Ahalya to Jai Hind: Short films are becoming bigger
Short films are big hits on the Internet and have attracted mainstream actors too. Experts say they are here to stay.bollywood Updated: Jan 19, 2017 19:27 IST
Bollywood is experimenting with new content, and short films enacted by mainstream actors seem to be the emerging new trend. “I want to be part of more short films because they are tougher to make, as you have to say a lot of things in a short time,” says actor Manoj Bajpayee, who starred in a six-minute film, Jai Hind, alongside Raveena Tandon, recently.
The film released on the internet and got over 1.6 lakh views. Sujoy Ghosh’s Ahalya, a 14-minute film starring Radhika Apte, although made in Bengali, got 5 lakh hits. Nimrit Kaur and Divyendu Sharma’s El’Ayichi, also created buzz.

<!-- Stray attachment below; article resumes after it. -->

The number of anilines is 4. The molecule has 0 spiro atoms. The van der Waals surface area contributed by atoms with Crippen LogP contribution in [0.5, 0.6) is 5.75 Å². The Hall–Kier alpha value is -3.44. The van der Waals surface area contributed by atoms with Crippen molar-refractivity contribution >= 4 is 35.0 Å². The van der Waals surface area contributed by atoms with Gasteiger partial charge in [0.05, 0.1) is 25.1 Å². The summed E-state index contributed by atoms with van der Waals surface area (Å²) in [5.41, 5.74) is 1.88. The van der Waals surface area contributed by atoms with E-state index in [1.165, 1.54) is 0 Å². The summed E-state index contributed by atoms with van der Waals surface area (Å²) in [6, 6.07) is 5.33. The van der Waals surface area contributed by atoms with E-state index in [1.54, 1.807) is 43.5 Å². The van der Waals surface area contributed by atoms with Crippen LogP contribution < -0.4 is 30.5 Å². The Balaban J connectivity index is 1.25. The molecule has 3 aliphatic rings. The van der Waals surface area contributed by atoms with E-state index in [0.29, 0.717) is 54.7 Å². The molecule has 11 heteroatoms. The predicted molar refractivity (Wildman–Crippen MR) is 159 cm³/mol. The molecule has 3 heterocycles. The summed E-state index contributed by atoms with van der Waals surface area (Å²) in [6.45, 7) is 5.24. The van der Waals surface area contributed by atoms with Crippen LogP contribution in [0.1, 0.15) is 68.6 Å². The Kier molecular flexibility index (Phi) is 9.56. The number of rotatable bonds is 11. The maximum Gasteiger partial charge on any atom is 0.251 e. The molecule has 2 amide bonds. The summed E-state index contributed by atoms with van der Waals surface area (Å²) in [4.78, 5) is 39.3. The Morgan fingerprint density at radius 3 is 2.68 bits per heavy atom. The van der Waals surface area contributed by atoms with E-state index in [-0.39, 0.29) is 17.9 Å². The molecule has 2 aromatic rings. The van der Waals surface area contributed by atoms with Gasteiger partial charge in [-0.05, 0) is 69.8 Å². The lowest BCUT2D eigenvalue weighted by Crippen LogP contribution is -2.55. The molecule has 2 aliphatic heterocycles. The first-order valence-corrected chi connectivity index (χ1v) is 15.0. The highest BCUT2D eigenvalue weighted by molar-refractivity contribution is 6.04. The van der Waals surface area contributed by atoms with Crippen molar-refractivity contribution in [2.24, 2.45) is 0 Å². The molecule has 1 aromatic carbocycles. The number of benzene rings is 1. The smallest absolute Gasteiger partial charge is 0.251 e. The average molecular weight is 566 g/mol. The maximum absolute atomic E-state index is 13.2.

And it is not just seasoned artists who have taken to doing short films, young actors like Ali Fazal and Tapsee Pannu have also joined the bandwagon.
Raveena Tandon and Manoj Bajpayee in Jai Hind.
“People access short films on the internet and it opens up a whole new avenue in terms of reaching out to the audience. They also help us add to our portfolio of work without harming our film commitments,” says Fazal, who is doing a short film with filmmaker Aditya Chopra’s production house.
Adds Apte, “More and more people want to see good content films on their laptops and phones. While feature films have their own space, the digital world is growing at a rapid pace.”
Nimrit Kaur and Divyendu Sharma in El’Ayichi.
Filmmakers say that short films are doing well because the content and starcast are strong.“The only thing I did with Ahalya is that I gave it the respect of a film. I had a great cast and we put in the same effort as a full-length film,” says Ghosh.
Radhika Apte in a still from Ahalya.
Experts feel that short films have a bright future, thanks to the growing reach of the internet. “Short films will do well because people can watch them at their own convenience. It’s a good option for filmmakers since they can monetise a short film well,” says trade analyst Omar Qureshi.